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'[PIC]: Toy cars for robots?'
2001\03\28@222421 by Ellen Spertus

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Has anyone adapted motorized toy cars to be controlled by a PIC or other
microcontroller?  I'd welcome any pointers.

Ellen

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2001\03\28@230803 by Brian Reed

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Hey!  One I can answer.  Not a ton of detail on my page yet, but:
 http://www.reedonline.com/brian/robot/bedlam/
is mine with an F877 on the ICD demo board.

It's a Radio Shack Bedlam, currently in closeout.  They have a
replacement tread vehicle that looks more like a tank (Bedlam
is a kind of buggy).  Should be $30 (or less) but you may have
to call around to find one.  Open it at the store and inspect that
it wasn't a return item (check cleanliness).  Battery was like
$18 + charger $10.

I had to do a little channel re-wiring to use the existing H-bridge
circuits, and one may put out a little more current, explaining
a bit of a veer to the right for now.  Or the veer may be my
fault (marginal resistor vals in my opto isolator circuit).  Software
could compensate if I can't solve it in H/W.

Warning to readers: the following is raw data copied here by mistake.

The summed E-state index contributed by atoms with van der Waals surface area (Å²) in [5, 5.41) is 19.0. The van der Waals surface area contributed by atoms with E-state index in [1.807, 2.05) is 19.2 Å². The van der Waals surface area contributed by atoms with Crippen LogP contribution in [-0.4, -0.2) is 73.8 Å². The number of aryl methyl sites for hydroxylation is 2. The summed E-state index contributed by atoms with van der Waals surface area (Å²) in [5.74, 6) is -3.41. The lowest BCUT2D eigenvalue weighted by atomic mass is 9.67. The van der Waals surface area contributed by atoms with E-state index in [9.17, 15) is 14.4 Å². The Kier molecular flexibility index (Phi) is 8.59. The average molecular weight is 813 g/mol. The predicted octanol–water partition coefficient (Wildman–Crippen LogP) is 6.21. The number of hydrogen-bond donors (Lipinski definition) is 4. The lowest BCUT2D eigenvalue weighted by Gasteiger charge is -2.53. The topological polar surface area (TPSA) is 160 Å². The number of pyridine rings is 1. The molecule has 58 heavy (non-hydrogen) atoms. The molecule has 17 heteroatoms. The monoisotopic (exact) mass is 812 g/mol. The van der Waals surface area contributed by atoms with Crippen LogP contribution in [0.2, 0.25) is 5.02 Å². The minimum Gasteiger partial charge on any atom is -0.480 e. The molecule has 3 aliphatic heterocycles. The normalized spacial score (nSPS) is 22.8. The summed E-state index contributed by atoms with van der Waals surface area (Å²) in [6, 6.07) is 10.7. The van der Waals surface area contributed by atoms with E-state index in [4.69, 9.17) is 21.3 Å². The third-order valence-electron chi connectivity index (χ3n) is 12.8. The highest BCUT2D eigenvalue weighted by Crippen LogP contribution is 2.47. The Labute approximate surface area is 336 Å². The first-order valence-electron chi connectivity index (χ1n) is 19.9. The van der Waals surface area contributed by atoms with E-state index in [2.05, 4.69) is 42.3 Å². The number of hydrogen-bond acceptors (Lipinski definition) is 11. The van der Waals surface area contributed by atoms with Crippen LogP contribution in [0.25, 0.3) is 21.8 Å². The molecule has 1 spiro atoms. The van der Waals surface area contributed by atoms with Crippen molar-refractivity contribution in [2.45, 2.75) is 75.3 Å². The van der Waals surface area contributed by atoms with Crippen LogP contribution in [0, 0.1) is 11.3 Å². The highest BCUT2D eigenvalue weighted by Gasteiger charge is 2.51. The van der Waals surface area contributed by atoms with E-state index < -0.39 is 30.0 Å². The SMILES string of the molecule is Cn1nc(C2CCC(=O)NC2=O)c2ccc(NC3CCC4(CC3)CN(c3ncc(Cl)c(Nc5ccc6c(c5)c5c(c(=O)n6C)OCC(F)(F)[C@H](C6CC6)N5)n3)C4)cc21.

Another option: forget the included H-bridges and install
matching bridges.  2 for the treads, add a third for bi-dir
control of the left / right wheel carriage.  I don't have a bottom
photo so you'll havta see a Bedlam to get the idea.  It's very
cool and sturdy.  The new tank model has a hard plastic tread
made of dozens of links, it looks very fragile... the bedlam has
a rubber loop that I probably couldn't break in my bare hands.
Small advantage to the "Sentinel Tank": it comes with a rotating
turret, which I think reverses direction each use.

My phase 2 is about complete.  I have one pre-programmed
motion cycle, and I'll probably add a couple more.  It's using
an interrupt-based time-slice multitasker, ready for phase 3...
adding sensors.

- Bri
R

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2001\03\28@234842 by Dan Michaels

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Ellen Spertus wrote:
>Has anyone adapted motorized toy cars to be controlled by a PIC or other
>microcontroller?  I'd welcome any pointers.
>

Ellen,

The illustrious "Wiz" did it:   http://www.wizard.org/gadget.html

Also, Tom Handley did it - and he may be lurking around about piclist
somewheres. I think a major problem Tom found is that the basic off the